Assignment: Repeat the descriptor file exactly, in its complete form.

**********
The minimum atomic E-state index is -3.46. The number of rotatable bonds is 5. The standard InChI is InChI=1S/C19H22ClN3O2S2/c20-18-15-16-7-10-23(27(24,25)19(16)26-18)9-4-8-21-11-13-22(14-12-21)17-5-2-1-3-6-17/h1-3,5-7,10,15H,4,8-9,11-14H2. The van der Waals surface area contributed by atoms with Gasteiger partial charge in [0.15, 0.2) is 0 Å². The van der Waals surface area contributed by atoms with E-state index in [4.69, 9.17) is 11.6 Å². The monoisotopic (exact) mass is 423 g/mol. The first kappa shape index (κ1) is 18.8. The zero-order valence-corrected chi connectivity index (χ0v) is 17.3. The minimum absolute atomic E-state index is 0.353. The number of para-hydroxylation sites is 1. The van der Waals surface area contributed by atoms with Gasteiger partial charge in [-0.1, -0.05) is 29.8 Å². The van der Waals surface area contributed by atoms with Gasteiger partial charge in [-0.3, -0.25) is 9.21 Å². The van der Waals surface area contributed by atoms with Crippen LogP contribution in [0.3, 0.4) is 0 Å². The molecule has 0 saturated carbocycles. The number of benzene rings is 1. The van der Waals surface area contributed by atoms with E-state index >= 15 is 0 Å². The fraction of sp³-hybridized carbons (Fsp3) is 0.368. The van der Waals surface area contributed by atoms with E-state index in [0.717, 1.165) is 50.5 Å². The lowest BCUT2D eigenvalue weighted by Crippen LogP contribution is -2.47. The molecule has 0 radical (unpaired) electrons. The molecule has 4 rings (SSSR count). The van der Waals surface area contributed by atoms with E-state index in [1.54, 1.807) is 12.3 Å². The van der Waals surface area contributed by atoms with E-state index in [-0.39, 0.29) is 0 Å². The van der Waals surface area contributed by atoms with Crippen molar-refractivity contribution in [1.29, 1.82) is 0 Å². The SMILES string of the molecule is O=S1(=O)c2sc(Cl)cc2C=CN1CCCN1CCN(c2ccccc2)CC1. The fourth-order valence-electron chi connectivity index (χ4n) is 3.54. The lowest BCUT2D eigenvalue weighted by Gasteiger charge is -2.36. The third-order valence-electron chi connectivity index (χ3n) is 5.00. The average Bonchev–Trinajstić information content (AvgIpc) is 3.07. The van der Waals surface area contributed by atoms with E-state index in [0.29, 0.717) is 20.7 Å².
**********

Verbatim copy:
The minimum atomic E-state index is -3.46. The number of rotatable bonds is 5. The standard InChI is InChI=1S/C19H22ClN3O2S2/c20-18-15-16-7-10-23(27(24,25)19(16)26-18)9-4-8-21-11-13-22(14-12-21)17-5-2-1-3-6-17/h1-3,5-7,10,15H,4,8-9,11-14H2. The van der Waals surface area contributed by atoms with Gasteiger partial charge in [0.15, 0.2) is 0 Å². The van der Waals surface area contributed by atoms with E-state index in [4.69, 9.17) is 11.6 Å². The monoisotopic (exact) mass is 423 g/mol. The first kappa shape index (κ1) is 18.8. The zero-order valence-corrected chi connectivity index (χ0v) is 17.3. The minimum absolute atomic E-state index is 0.353. The number of para-hydroxylation sites is 1. The van der Waals surface area contributed by atoms with Gasteiger partial charge in [-0.1, -0.05) is 29.8 Å². The van der Waals surface area contributed by atoms with Gasteiger partial charge in [-0.3, -0.25) is 9.21 Å². The van der Waals surface area contributed by atoms with Crippen LogP contribution in [0.3, 0.4) is 0 Å². The molecule has 0 saturated carbocycles. The number of benzene rings is 1. The van der Waals surface area contributed by atoms with E-state index >= 15 is 0 Å². The fraction of sp³-hybridized carbons (Fsp3) is 0.368. The van der Waals surface area contributed by atoms with E-state index in [0.717, 1.165) is 50.5 Å². The lowest BCUT2D eigenvalue weighted by Crippen LogP contribution is -2.47. The molecule has 0 radical (unpaired) electrons. The molecule has 4 rings (SSSR count). The van der Waals surface area contributed by atoms with E-state index in [1.54, 1.807) is 12.3 Å². The van der Waals surface area contributed by atoms with E-state index in [-0.39, 0.29) is 0 Å². The van der Waals surface area contributed by atoms with Crippen molar-refractivity contribution in [1.29, 1.82) is 0 Å². The SMILES string of the molecule is O=S1(=O)c2sc(Cl)cc2C=CN1CCCN1CCN(c2ccccc2)CC1. The fourth-order valence-electron chi connectivity index (χ4n) is 3.54. The lowest BCUT2D eigenvalue weighted by Gasteiger charge is -2.36. The third-order valence-electron chi connectivity index (χ3n) is 5.00. The average Bonchev–Trinajstić information content (AvgIpc) is 3.07. The van der Waals surface area contributed by atoms with E-state index in [0.29, 0.717) is 20.7 Å².